Comparing the defenses:

The Crocodiles really weren’t measured yet in their first game. They appear to run a 43 defense with a single high safety as their bread and butter. This would put them in an 8-man box vs the Royals in their 2 back offense.

Young Filip Zakoc is one of the better DEs in the League, the allround LB Joonas Raatikainen will be at the ball, the import LB Robinson looks solid, the Koivumäki brothers and Tuomas Leinonen (his 2% odds of continuing a probable Hall of Fame career turned into 100% football, again)  the ‘new kid’ LB Jaska Värinen, along with the rest of the Crocodiles defense are a solid group talent-wise.

Even with a shutout, there were times when the Crocodiles D cracked in last weekend’s game, the Saints WRs left plays on the field with many drops. Vaasa will challenge the box hard, and the interior DL of the Crocs is in a big role in the game. Crocodiles look predictable and their DL might be the suspect overall in the game.

The Royals really caught the attention last weekend with their defense. Exceptionally, they have put their chips on ‘the dark side’ to be competitive. With the addition of American LBs Cameron Grad and Chris Young, one of the all time National players Efe Evwaraye, the two Swedish National Team level players and the national status safety Stacey Thomas the Royals have put together a defensive group that can compete with anyone.

The new-in-Finland DC William Miller has the Royals in a 34 defense. This suits their material well as their designated monster Chris Young is versatile and can be a force in both hand down rushing duties and at OLB. Not to mention that DE Efe Evwaraye has been an All League inside and outside LB for a decade. As with any odd front the pressure is on the NG to anchor the middle. Veteran Thomas Ceken and gigantic Lauri Hannula should be the first options for the job. An interesting feature in the Royals D is the two young athletic CBs, Khalifa and Amudeng, both young developing players but both also true rookies in the League. The speed to the ball that the Royals showed in the game against TAFT should have the opposing OC’s sweating bullets. Also, like always with and odd front, an extra mileage goes into figuring out the main schemes of attacking the line of scrimmage as opposed to the ‘good old’ 40 look.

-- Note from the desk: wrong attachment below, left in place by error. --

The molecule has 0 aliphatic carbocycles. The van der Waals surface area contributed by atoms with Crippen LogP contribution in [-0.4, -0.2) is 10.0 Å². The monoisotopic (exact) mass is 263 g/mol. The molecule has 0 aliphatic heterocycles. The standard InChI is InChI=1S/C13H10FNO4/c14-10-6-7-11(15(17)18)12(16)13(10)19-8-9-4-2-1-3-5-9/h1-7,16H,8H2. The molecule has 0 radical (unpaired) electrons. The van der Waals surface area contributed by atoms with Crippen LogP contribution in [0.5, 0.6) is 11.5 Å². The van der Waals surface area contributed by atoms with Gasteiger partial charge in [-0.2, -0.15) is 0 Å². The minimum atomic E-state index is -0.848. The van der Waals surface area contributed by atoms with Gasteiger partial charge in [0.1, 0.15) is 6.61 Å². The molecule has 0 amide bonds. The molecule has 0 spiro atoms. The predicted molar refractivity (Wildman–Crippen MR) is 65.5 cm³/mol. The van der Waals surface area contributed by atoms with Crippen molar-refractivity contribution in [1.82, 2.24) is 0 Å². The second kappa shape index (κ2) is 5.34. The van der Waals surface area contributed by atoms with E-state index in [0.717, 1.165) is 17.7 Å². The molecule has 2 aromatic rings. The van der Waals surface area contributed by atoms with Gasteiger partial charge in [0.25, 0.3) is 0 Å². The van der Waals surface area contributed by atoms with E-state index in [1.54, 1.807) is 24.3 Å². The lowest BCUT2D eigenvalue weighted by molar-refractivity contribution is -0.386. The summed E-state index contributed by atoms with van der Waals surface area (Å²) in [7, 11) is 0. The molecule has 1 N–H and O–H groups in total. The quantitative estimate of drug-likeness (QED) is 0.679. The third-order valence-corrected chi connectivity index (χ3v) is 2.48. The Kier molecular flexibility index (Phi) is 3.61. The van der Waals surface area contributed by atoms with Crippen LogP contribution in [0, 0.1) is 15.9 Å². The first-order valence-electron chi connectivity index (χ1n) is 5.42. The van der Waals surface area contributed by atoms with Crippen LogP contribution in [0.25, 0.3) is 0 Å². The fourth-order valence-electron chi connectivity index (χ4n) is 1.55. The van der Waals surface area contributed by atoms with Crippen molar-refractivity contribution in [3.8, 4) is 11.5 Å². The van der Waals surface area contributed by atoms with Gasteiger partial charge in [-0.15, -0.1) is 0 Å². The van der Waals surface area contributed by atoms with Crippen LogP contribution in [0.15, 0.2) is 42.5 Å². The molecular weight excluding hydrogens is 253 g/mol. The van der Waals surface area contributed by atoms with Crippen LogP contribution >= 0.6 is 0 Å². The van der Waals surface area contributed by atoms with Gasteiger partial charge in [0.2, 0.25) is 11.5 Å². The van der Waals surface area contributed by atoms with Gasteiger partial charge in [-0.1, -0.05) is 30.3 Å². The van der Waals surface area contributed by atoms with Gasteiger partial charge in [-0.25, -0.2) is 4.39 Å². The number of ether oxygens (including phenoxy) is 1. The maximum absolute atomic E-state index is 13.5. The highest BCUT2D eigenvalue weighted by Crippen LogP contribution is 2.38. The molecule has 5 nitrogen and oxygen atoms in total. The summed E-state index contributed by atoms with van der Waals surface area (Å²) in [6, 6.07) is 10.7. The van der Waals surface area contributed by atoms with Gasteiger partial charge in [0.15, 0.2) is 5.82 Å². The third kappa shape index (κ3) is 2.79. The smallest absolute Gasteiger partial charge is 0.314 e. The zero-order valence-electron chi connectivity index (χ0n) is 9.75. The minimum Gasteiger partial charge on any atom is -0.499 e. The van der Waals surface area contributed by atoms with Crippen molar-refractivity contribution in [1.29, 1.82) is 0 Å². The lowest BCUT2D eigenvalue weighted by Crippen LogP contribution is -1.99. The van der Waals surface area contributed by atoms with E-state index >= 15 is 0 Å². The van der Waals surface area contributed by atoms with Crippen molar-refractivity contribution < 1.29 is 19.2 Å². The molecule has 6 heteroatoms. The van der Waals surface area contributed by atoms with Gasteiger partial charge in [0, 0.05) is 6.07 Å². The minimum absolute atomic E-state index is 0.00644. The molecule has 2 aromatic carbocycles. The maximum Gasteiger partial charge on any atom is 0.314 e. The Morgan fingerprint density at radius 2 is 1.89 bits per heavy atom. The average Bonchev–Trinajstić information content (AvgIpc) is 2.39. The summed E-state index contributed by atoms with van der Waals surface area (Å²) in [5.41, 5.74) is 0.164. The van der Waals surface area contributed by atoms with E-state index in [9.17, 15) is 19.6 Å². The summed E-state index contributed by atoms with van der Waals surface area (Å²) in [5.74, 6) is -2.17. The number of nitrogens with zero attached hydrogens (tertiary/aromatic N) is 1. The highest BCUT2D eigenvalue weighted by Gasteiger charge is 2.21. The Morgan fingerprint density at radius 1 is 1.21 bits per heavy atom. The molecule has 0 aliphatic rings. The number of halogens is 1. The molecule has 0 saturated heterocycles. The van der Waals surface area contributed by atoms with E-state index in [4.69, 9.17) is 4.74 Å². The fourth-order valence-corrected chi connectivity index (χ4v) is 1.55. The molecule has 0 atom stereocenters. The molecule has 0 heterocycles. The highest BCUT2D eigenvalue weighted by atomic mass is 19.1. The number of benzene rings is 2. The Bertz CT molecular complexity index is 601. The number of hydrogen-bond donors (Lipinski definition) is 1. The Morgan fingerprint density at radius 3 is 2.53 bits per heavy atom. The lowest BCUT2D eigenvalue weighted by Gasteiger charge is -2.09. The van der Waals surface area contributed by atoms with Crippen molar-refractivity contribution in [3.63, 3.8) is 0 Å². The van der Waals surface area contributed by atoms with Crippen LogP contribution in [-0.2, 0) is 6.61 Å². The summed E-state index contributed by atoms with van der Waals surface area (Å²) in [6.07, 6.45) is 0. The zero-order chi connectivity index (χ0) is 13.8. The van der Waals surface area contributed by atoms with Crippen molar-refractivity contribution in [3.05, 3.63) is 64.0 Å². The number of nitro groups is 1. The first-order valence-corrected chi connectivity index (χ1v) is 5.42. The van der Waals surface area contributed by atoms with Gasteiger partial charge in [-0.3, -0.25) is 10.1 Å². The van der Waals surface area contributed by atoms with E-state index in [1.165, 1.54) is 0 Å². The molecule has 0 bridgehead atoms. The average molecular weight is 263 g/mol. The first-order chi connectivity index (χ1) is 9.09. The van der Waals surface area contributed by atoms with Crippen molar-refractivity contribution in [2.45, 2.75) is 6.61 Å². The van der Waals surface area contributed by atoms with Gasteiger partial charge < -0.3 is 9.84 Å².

What is to be expected?

This game is a treat. Basically, the Crocodiles could isolate the game to a 1-1 quick pass rally with their wideouts against the young CBs of Vaasa with both their basic passing and screen game. And perhaps they should, as  Sottilare will not have a lot of time and space for anything else.  An aggressive 34 can be turned against itself with a very alert OL play and  QB audibles,  PSL reads to detect the rush lanes and blitzes, but the Royals have an exceptionally athletic front 7 that can catch up even if stepping wrong. Any run yardage to the outside will be hard to earn. The Crocodiles should have the patience to try and run up the middle, too. They can make the field long and wide to defend, but will be harassed very hard if they don’t get the ball out fast.

The Crocodiles live on their short passing game, almost RPO looking slants and quick screens. The Royals might be well off limiting their rushers to 3 at times and covering the underneath areas. The previously mentioned young CBs will be challenged hard and should be supported by the safeties. If the Royals can force the Crocs into nothing but pass, like the Roosters did last year in the Maple Bowl, they might dominate the game.

Regardless, this game will be good entertainment with the Crocodiles Offense against the Royals Defense.

The Royals offense must establish some passing, too. Designated QB runs can force an extra lane to be defended and help the RBs to find room. Also, the Royals should keep the tempo and intensity up to tire the front 7 of the Crocodiles,  as they don’t have a lot of depth. Sustaining drives, moving the sticks and finishing with points requires a mistake-free game from the Royals offense. The Crocodiles defense is not likely to give up huge plays easily. The Royals can be expected to improve on a weekly basis as their QB settles in and the playbook can be opened to a complete package with reps.

Overall, this game is very hard to predict. If the Crocodiles manage to score + 24 points they should be close to a win. A Royals victory in this game would require another exceptional outing by their D, maybe sugared with  defensive scores, too. Also, as always, field position as a result of ST play or turnovers is huge, too.

Tuomas Heikkinen

The writer is the head coach of the  Finland National Team